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Table 1 Three methods of fitting used to model the physicians’ acceptable differences of rates of events

From: A Bayesian non-inferiority approach using experts’ margin elicitation – application to the monitoring of safety events

1 Optionbetamixfunction: For each pair (j,k), application of the betamix function with 3 as maximal number of components of the finite mixture.
2 Option manual mixture of 2betaregfunction: The levels of the observed values of dj,k,e were dichotomized. Then, we fit 2 Beta distribution by applying the betareg function (or the equivalent betamixfunction with 1 as the number of components) on each level of dichotomisation. All levels of dichotomisation were compared, from that separating the two left values from the others, to that separating the two right values from the others. The two distributions were then mixed by applying the weights w1,j and w2,j=1−w1,j to each distribution. The weights w1,j(0,0.05,0.10,0.15,…,0.95,1) were tested. The models obtained with the different levels of dichotomisation and with the different weights were compared using the criteria for goodness of fit described in Section 1 of the Additional file 7. The fit with the lowest criteria was retained for the comparison with the other 2 methods.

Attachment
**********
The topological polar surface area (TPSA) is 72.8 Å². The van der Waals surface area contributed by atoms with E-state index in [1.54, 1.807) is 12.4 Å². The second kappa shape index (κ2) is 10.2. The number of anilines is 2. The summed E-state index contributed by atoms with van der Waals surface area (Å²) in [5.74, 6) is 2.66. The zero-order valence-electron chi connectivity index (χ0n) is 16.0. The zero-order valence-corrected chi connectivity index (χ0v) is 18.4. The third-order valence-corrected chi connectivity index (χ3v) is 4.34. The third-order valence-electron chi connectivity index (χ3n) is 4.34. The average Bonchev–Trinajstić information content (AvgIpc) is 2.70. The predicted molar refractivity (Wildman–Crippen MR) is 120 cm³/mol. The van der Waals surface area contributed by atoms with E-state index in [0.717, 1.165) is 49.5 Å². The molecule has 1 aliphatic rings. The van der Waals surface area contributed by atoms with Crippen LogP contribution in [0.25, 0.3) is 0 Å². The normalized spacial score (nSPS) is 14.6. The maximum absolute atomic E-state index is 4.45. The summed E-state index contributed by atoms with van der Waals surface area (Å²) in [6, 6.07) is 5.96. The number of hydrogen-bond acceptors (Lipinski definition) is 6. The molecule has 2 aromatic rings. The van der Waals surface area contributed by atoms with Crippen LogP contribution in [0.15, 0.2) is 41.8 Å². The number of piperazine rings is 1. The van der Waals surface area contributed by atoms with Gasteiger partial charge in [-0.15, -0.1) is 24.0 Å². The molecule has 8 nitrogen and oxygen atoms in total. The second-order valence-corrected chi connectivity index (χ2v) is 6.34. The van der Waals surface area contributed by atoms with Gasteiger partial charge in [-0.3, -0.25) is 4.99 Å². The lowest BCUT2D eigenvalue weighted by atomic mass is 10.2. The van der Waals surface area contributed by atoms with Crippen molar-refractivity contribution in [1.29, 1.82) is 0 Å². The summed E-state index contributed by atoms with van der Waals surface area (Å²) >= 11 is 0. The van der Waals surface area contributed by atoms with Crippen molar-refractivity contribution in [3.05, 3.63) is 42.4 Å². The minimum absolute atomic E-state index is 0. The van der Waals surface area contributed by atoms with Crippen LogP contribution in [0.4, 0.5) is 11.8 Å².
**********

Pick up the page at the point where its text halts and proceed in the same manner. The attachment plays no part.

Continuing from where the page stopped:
3 Option manual mixture of abetamixfunction and abetaregfunction: A mixture of betamix function and manual mixture: We mixed: (i) a first Beta distribution obtained on the left level of dichotomisation (the one obtained with method 2), (ii) a mixture of a second and a third distribution, obtained by applying to the right level of dichotomisation the betamix function with 2 as the number of components. The weights given to those distributions were: (i) for the first distribution the w1,j was obtained through method 2, (ii) for the second and third distribution, the weights w2,j and w3,j were obtained through the ’betamix’ procedure, multiplied by (1−w1,j).